Blog, Reimbursement, The Hospital Finance Podcast®

Key takeaways from the 2017 OPPS Final Rule [PODCAST]

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In this episode, Bob Mahoney, Sr. Consultant in our Reimbursement Services team at BESLER Consulting, reviews several important takeaways from the 2017 OPPS Final Rule that will affect hospitals in the coming year.
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Michael Passanante:  Hi, this is Mike Passanante and welcome to the Hospital Finance Podcast. We’re glad you could be with us. Today, I’m joined by Bob Mahoney. Bob is a Senior Consultant in our Reimbursement Services Team here at BESLER Consulting. And Bob is going to be talking with us today about the recently published OPPS Final Rule. Welcome to the show, Bob.

Bob Mahoney: Thanks, Mike. Thanks for having me. I look forward to talking to you today.

Michael: Yeah, me too. I’m very curious to see what some of the changes were in the rule. And just to get us started, could you give us just an overview of what we’ll be talking about today?

Bob: Yeah. The FY2017 CMS Final Rule for OPPS, which is Medicare outpatient payment, was released on 11/1/2016 and it was in the final register on 11/14/2016. So if you want to look it up for details there.

I’m going to be touching the highlights and significant changes to it. What’s interesting is that it went in effect on 11/1 and on 11/8, as you know, there was an election. And the balance of power and the parties changed and this law, the healthcare law has been a big topic of that.

So this is the law as of January 1st, but we’re looking at it. It could be changing and there could be significant changes and the next year’s conversation could be different. But obviously, we don’t have a crystal ball and we don’t know exactly what those changes are going to be.

Michael: True enough. So if we look at what we know about today, what is the effect of the final rule on OPPS rates?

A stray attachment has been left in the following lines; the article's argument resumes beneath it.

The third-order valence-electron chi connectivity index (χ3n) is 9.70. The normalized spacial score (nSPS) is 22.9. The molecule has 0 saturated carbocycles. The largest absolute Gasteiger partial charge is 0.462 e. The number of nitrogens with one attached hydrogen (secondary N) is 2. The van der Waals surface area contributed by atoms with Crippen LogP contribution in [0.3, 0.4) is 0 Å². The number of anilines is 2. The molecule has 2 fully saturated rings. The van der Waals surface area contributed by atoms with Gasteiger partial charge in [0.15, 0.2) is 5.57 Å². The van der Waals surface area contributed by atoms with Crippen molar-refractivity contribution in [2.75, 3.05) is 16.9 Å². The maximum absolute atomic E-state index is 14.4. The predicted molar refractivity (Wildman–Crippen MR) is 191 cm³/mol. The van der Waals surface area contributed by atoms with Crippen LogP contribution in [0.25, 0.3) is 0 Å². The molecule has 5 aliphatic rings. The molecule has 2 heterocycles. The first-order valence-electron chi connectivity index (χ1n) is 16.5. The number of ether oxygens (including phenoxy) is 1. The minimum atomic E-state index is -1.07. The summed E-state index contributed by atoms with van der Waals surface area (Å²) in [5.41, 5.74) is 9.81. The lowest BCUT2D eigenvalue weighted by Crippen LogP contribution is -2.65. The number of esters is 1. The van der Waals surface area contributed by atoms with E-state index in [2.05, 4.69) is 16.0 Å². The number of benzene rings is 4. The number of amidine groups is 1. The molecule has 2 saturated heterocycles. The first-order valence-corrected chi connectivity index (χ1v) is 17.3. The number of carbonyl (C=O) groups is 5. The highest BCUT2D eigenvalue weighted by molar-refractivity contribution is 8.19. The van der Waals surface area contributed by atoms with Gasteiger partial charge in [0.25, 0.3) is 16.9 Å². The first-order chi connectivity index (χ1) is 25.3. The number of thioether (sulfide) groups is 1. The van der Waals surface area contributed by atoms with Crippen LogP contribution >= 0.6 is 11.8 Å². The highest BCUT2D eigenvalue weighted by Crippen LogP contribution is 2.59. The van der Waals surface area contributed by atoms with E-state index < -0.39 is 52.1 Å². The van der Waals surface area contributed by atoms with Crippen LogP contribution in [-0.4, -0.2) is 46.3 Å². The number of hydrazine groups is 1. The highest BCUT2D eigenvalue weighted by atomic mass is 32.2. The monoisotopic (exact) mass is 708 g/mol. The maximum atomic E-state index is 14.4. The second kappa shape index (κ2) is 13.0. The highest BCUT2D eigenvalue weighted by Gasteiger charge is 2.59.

Bob: Outpatient payments to hospitals are going to go up by 1.65% in the rates in 2017. That is because the 2.7% market basket increase offset by a negative 0.3% update for productivity adjustment and also a negative 0.75% adjustment for cuts under the ACA, which is Obamacare, which is a topic that’s being talked about.

And CMS estimates that along with the 1.65% rates and if you do everything else in the final rule, payments to hospitals will increase by—outpatient Medicare payments to hospitals will increase by 1.7% overall.

It’s a significant number. Outpatient area are growing area. And 1.7% is a good number for hospitals and an increase is always positive. And then that’s what we’re looking to see in 2017, assuming the volume to hospital stays the same. The Medicare payments will go up 1.7%.

Michael: Are there any significant changes to outlier payments?

Bob: Outliers have been around for a while. There’s no significant change in the methodology. Outlier payments for a hospital, if a case is high cost or complex, the hospital is not losing that much money.

The main thing that happened this year is the fixed dollar threshold was raised to $3825 from $3250.16. And that’s basically a charge as to the cost of charge ratio and once the cost gets over $3825, your Medicare allowable cost, then an outlier will kick and you will see increased payments. CMS believes and they have in years past budget outlier payments, 1% of the total outpatient payments.

 Michael: Okay. So what about the impact of the wage index on the 2017 OPPS?

Bob: Outpatient payments are subject to the wage index just like inpatient payments. And the main changes were only in three delineations in different counties. And if you’re in these counties, it’s a lot more detailed, but I’ll just briefly go over them.

Garfield County in Oklahoma, which is where Enid, Oklahoma is, has gone from a rural area to an urban area. The other changes are in Bedford, Virginia. They went from being a city to a county. And Macon, Georgia is now Macon Bibb County, Georgia.

This is all based on census reports. And they come up with these changes every year. And like I said, if you’re in these areas, you certainly want to look into the Federal Register and know the detail and it has an impact on your payments going from rural to urban and how you operate your hospital.

Michael:  Bob, has there been any changes to the electronic health record incentive programs?

Bob: This is where really the law—it’s such an important thing. Quality becomes such a big part of how we deal with Medicare nowadays and the hospitals’ quality reporting.